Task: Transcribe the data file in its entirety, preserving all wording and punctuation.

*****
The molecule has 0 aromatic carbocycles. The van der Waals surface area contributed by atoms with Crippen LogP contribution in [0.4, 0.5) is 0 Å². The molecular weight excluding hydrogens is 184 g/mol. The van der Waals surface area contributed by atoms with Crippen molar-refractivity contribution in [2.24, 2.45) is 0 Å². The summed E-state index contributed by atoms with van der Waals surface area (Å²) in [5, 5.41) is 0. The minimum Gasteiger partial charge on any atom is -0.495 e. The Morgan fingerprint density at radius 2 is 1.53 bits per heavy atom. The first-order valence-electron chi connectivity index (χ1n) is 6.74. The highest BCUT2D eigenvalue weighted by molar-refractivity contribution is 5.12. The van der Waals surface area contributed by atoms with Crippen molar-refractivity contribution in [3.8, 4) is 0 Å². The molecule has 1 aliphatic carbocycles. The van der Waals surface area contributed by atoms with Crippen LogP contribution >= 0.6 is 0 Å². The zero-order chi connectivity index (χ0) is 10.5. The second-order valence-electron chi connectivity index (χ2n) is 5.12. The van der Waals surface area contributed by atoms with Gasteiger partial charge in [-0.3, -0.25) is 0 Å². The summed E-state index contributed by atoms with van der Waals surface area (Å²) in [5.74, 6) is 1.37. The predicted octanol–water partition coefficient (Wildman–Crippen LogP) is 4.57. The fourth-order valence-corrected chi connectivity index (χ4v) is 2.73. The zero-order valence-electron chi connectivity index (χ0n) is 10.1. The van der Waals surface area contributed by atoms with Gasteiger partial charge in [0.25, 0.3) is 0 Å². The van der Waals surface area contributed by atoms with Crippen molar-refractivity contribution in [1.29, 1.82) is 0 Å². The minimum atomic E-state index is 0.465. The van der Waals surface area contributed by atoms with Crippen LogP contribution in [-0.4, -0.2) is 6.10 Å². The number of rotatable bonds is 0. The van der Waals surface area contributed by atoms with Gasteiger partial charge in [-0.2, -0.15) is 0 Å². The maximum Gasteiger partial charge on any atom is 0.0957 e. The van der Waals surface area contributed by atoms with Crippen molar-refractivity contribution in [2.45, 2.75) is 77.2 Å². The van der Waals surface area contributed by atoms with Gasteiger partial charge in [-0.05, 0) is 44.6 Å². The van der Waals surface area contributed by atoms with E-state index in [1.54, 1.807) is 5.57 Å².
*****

The molecule has 0 aromatic carbocycles. The van der Waals surface area contributed by atoms with Crippen LogP contribution in [0.4, 0.5) is 0 Å². The molecular weight excluding hydrogens is 184 g/mol. The van der Waals surface area contributed by atoms with Crippen molar-refractivity contribution in [2.24, 2.45) is 0 Å². The summed E-state index contributed by atoms with van der Waals surface area (Å²) in [5, 5.41) is 0. The minimum Gasteiger partial charge on any atom is -0.495 e. The Morgan fingerprint density at radius 2 is 1.53 bits per heavy atom. The first-order valence-electron chi connectivity index (χ1n) is 6.74. The highest BCUT2D eigenvalue weighted by molar-refractivity contribution is 5.12. The van der Waals surface area contributed by atoms with Crippen molar-refractivity contribution in [3.8, 4) is 0 Å². The molecule has 1 aliphatic carbocycles. The van der Waals surface area contributed by atoms with Crippen LogP contribution >= 0.6 is 0 Å². The zero-order chi connectivity index (χ0) is 10.5. The second-order valence-electron chi connectivity index (χ2n) is 5.12. The van der Waals surface area contributed by atoms with Gasteiger partial charge in [-0.3, -0.25) is 0 Å². The summed E-state index contributed by atoms with van der Waals surface area (Å²) in [5.74, 6) is 1.37. The predicted octanol–water partition coefficient (Wildman–Crippen LogP) is 4.57. The fourth-order valence-corrected chi connectivity index (χ4v) is 2.73. The zero-order valence-electron chi connectivity index (χ0n) is 10.1. The van der Waals surface area contributed by atoms with Gasteiger partial charge in [0.25, 0.3) is 0 Å². The van der Waals surface area contributed by atoms with Crippen molar-refractivity contribution in [1.29, 1.82) is 0 Å². The minimum atomic E-state index is 0.465. The van der Waals surface area contributed by atoms with Crippen LogP contribution in [-0.4, -0.2) is 6.10 Å². The number of rotatable bonds is 0. The van der Waals surface area contributed by atoms with Gasteiger partial charge in [-0.2, -0.15) is 0 Å². The maximum Gasteiger partial charge on any atom is 0.0957 e. The van der Waals surface area contributed by atoms with Crippen molar-refractivity contribution in [2.45, 2.75) is 77.2 Å². The van der Waals surface area contributed by atoms with Gasteiger partial charge in [-0.05, 0) is 44.6 Å². The van der Waals surface area contributed by atoms with E-state index in [1.54, 1.807) is 5.57 Å².